Jewish Journal


January 28, 2010

What Am I?



Afshan's Chicken Koubideh

What am I?

Isn’t that the question any religion worth its holy water forces its believers to confront. 

Food begs the question too.  As Michael Pollan pointed out, we can eat anything, so we must decide what to eat.  In that decision we are deciding not just what our relationship is to the planet, to animals, to our fellow humans.

But I would go farther, deciding what we eat is deciding in a deep way who we are.  What do I believe, and how willing am I to act on those beliefs?  Who else am I like?  What kind of life do I want to lead?

These are the questions wrapped up in the religious search, but you can skip the prayer and rabbis and priests and gurus and just confront them on your plate.  We don’t ask other, “What do you eat?” We ask, “What are you?  Are you a vegetarian?  Are you a pescatarian?”  It’s not enough to describe what foods we will and will not eat, we strive to find a word for it.  Locavore.  Carnivore. Gastrosexual.  Our desire to give our bundle of food preferences a single name reveals our inate sense that we are what we eat, and we are what we don’t eat.

So who am I?

Today I had lunch with Tori Avey, the insightful woman behind a new blog called Shiksa Goddess.  We ate at Afshan, a kosher Persian restaurant in the fashion district.  Afshan’s traditional menu is all Persian (except for an inexplicable listing for “Buffalo Wings.”  Do they even have buffalo in Iran?)  It’s a hole in the wall, low on decoration yet oddly high on charm, the kind of place that’s chock a block in New York’s garment district, where each enthic denizen has its own commissary.  For nine bucks I got chicken koubideh (ground spiced grilled chicken), rice with sour cherries, grilled tomato, two kinds of salad.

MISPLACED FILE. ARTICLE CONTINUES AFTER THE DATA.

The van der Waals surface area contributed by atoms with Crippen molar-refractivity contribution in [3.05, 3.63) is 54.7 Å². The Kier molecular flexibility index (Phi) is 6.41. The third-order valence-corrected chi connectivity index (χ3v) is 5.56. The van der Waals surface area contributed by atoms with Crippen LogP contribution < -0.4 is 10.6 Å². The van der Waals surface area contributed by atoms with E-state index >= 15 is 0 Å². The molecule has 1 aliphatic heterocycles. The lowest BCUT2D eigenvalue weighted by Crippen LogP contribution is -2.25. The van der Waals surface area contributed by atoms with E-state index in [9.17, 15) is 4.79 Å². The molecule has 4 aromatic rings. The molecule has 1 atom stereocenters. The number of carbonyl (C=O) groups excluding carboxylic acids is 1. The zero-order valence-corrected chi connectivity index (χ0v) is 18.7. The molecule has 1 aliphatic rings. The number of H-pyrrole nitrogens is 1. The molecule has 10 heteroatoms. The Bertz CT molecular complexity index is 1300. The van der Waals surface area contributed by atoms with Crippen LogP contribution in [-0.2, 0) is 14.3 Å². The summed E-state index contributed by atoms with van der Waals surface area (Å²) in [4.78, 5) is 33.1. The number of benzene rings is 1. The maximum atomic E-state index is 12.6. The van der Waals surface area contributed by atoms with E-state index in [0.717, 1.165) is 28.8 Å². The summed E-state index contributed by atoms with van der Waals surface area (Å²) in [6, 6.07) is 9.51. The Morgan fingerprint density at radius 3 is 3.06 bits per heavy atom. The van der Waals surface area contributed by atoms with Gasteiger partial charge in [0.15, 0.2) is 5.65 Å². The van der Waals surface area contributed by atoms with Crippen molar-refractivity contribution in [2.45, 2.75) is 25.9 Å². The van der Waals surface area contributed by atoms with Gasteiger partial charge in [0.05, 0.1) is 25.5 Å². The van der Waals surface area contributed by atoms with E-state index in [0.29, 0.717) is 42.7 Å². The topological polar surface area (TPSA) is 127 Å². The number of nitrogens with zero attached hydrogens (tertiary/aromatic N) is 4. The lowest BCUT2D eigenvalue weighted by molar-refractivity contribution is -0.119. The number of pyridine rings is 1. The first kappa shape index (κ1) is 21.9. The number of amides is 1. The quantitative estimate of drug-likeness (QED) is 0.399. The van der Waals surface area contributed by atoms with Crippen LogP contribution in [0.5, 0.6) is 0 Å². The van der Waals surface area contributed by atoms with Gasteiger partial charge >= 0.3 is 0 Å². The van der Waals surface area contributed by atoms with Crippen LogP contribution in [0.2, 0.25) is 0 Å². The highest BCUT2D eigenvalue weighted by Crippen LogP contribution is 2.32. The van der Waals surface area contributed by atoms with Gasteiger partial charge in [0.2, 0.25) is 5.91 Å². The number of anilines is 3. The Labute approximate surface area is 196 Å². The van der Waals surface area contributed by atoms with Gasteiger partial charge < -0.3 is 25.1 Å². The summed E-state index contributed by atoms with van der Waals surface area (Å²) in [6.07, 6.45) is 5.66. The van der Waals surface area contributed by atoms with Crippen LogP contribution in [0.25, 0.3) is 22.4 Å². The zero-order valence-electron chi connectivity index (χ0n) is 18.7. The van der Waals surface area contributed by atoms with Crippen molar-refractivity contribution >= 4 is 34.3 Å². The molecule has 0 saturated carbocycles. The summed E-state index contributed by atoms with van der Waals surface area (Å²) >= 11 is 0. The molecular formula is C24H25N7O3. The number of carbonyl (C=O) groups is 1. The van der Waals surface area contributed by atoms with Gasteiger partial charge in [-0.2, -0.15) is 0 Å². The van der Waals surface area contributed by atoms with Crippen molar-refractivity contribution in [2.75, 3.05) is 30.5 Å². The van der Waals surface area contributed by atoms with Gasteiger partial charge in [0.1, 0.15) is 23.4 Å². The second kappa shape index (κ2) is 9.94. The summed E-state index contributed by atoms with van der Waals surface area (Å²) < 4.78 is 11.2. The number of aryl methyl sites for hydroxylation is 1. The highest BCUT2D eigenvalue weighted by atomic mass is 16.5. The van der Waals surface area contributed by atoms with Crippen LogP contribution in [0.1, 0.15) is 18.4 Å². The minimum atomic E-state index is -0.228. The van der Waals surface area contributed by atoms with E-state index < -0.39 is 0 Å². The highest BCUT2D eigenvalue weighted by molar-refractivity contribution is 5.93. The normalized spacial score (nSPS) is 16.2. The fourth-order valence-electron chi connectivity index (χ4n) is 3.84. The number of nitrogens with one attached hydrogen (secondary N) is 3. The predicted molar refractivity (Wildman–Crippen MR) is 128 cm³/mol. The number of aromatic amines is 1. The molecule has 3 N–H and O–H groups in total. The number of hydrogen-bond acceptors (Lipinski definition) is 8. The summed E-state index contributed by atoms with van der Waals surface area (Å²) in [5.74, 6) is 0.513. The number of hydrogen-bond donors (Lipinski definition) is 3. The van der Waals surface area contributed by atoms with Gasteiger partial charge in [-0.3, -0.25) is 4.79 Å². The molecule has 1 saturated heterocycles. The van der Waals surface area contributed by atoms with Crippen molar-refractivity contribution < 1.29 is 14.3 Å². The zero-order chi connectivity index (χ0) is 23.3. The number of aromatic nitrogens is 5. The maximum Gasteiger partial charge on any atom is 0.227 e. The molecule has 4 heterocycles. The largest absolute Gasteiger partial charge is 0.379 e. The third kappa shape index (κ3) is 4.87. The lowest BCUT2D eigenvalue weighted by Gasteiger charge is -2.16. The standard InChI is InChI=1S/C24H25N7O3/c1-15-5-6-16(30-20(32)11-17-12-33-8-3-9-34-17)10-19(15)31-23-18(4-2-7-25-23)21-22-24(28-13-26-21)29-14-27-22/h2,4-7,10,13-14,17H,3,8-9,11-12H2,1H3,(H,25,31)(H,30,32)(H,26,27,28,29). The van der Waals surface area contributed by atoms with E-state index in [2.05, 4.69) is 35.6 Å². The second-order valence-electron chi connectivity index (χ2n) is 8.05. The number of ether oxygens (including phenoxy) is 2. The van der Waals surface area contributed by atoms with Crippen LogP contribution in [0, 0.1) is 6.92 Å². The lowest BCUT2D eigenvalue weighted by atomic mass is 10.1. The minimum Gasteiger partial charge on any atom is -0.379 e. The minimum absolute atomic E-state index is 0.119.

Tori and I fell into talking about what we are… vegetarian, etc.  In the end I came up with a word to descrivbe someone who won’t say no to tasting anything, our of a love for good food and adesire to connect with the people who eat it—but who doesn’t make a habit of eating things he finds morally or religiously objectionable.

“What would I call myself?” I asked.  “I guess I’m a tryatarian.  I’ll try anything once.”

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